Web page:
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NZCA Lines ‘Infinite Summer’ – Album Review

Memphis Industries (2016)

Inspired by the works of Arthur C. Clarke, J.G. Ballard and Philip K. Dick, Infinite Summer sees Michael Lovett’s NZCA Lines “marry sci-fi futurism to personal intimacies” to produce what must surely be one of the funkiest apocalyptic concept albums of all time.

Indeed, also featuring former Ash guitarist Charlotte Hatherley and drummer Sarah Jones (Hot Chip, New Young Pony Club), the follow-up to 2012’s self-titled debut may center on an expanded sun’s imminent destruction of Earth, but the majority of its twelve tracks are more suited to an all-night party than an event of catastrophic proportions.

“Jessica” combines feel-good West Coast harmonies with a bouncing new wave pop production which screams 80s John Hughes movie; the propulsive electro-funk of “Chemical is Obvious” and slinky yacht-rock of “Dark Horizon” could both have been lifted from Daft Punk’s last opus; and the falsetto-led leftfield synth-pop of “Persephone Dreams” even ends with a joyous flurry of steel drums.

Elsewhere, “Do It Better” and “Sunlight” echo the percussive turn-of-the-century R&B of Timbaland, while “How Long Does It Take” blends infectious handclaps with the kind of proggy guitar solos you’d expect to hear from concept album pioneers Yes.

The celebratory vibes may be a welcome surprise, but Infinite Summer is just as convincing when NZCA Lines’ production begins to echo the album’s doom-laden theme, whether it’s the imposing French spoken word intro and cinematic strings of opener “Approach,” the slow-motion electro of the title track or the majestic closer “The World You Have Made For Us.”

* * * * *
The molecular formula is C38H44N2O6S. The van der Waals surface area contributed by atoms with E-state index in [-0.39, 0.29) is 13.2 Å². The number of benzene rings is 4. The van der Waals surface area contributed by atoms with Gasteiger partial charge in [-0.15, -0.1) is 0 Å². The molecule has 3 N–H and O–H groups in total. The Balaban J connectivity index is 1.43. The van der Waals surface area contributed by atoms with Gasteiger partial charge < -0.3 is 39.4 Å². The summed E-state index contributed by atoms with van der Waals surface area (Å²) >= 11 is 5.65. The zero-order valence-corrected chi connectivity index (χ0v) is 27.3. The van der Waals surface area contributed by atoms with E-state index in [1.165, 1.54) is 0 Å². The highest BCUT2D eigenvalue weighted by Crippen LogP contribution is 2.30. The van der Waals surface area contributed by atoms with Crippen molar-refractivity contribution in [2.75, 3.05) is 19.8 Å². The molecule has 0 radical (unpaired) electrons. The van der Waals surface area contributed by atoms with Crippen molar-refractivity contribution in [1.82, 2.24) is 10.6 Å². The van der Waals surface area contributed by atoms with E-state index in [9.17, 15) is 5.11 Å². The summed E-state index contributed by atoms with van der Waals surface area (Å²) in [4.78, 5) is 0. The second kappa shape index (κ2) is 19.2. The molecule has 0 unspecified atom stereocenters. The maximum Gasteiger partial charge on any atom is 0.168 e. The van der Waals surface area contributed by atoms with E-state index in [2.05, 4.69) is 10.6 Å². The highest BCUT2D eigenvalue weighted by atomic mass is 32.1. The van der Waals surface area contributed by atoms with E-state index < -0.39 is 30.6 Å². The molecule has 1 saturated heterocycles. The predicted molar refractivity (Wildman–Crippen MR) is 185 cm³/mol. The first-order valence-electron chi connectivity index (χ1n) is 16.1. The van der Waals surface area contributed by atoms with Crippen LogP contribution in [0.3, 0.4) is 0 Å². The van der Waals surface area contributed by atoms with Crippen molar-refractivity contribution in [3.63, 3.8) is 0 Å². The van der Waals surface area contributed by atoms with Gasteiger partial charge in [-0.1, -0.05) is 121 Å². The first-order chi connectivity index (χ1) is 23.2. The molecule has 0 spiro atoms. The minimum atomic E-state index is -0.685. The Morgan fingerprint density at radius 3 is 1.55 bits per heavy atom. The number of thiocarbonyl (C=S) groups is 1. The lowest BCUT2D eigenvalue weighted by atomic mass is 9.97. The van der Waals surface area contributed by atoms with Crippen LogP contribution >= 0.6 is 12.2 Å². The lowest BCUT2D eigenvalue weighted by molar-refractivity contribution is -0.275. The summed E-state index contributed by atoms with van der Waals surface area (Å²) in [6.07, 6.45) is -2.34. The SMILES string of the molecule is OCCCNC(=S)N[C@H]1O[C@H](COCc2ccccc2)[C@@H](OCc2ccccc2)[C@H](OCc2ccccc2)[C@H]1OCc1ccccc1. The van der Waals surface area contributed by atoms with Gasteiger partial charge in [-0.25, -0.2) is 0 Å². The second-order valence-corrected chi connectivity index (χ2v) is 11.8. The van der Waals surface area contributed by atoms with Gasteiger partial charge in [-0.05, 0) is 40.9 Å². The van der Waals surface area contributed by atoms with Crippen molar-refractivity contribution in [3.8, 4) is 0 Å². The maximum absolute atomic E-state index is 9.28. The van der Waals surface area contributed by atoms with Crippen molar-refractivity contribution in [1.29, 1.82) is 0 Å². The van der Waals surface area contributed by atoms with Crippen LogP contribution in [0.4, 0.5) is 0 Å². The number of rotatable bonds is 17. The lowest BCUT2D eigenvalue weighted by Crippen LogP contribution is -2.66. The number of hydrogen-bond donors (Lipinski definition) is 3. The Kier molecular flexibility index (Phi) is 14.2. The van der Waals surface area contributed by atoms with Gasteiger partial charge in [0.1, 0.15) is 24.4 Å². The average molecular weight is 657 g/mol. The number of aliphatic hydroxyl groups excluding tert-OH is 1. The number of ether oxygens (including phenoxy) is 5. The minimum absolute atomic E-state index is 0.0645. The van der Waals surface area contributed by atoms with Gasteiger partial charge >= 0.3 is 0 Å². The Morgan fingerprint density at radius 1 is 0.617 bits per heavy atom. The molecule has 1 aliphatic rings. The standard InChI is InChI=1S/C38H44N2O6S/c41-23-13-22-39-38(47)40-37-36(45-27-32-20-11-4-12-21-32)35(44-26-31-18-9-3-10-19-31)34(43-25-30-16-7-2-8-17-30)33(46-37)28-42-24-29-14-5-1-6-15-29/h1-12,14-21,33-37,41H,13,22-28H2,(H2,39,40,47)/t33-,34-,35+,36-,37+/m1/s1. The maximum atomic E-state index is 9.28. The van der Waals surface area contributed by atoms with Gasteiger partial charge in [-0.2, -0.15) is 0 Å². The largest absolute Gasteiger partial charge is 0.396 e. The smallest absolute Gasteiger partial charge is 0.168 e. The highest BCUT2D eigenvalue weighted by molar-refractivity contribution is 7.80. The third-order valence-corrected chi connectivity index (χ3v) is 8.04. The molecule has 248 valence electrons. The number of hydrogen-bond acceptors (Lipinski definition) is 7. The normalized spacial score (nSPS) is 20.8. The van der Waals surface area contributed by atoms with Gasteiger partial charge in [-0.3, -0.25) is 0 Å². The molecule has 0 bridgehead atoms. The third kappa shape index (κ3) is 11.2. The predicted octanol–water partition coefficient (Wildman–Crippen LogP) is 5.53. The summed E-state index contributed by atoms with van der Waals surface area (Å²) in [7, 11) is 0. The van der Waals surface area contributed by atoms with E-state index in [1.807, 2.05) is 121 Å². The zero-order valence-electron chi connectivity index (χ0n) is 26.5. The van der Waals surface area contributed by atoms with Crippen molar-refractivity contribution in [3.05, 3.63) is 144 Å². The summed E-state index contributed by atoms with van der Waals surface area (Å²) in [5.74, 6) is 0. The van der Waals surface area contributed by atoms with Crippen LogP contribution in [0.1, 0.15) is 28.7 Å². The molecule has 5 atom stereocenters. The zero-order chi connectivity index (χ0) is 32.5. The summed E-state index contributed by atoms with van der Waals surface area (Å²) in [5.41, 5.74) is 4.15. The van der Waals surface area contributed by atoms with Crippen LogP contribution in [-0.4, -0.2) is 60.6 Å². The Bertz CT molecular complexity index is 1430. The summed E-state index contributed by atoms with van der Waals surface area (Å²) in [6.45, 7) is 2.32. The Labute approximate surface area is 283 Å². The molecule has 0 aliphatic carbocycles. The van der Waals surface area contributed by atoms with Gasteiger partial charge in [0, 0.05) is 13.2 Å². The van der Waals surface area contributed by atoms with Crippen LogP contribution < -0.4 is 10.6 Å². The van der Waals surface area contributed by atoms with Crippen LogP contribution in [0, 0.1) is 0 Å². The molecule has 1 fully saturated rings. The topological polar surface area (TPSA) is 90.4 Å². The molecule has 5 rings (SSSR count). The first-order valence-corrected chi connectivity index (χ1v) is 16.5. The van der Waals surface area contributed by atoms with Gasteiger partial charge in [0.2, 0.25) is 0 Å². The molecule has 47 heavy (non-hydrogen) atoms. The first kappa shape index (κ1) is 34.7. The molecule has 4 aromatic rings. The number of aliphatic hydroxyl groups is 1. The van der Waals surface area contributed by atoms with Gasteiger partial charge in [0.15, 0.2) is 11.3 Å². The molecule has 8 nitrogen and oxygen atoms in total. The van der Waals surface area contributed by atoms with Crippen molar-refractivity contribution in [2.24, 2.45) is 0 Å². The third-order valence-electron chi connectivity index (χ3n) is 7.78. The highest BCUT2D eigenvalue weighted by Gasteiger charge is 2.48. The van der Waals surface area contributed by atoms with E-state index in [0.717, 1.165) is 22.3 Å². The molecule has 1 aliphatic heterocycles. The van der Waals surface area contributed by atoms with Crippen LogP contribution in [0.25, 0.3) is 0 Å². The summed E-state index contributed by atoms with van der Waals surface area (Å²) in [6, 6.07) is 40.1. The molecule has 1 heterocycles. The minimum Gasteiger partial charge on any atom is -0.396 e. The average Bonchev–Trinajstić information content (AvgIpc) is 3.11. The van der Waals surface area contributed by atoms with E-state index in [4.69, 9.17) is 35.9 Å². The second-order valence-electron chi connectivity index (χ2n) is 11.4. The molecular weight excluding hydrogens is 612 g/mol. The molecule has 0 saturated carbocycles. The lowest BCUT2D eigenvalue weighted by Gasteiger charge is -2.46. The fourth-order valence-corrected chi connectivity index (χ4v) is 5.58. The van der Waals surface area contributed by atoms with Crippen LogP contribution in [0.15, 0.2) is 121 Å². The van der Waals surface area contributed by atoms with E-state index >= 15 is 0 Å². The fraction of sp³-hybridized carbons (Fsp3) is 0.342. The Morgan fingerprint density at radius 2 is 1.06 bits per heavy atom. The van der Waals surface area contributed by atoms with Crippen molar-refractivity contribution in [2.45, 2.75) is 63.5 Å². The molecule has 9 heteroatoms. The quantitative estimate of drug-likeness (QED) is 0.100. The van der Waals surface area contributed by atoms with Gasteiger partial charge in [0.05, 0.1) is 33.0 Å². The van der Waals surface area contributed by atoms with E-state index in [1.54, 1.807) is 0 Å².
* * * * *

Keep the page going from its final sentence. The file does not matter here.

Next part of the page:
Far from being too clever for its own good then, Infinite Summer is in fact an ambitious but hugely accessible affair which somehow makes the end of the world sound like a fun place to be.

4 / 5 stars     

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About the Author


Jon O'Brien's love of music began as a six-year-old after becoming bizarrely transfixed with the 80s poodle rock of Heart, Europe and Def Leppard. Switching his attention to pop icon Michael Jackson, he then became addicted to the UK Top 40, becoming a rather pointless walking Wikipedia of chart positions in the process. Driving his poor neighbors up the wall while learning to play the drums as a teen, he toyed with the idea of becoming a musician, but in studying Journalism at the University of Central Lancashire, he realized heÕd rather write about music than perform it. Since then, he's written thousands of reviews and biographies on everything from bubblegum pop to death metal, but electronica remains his main passion, with everything from Aphex Twin to Zero 7 in his spare room-consuming record collection. Jon resides in northwest England near Liverpool.

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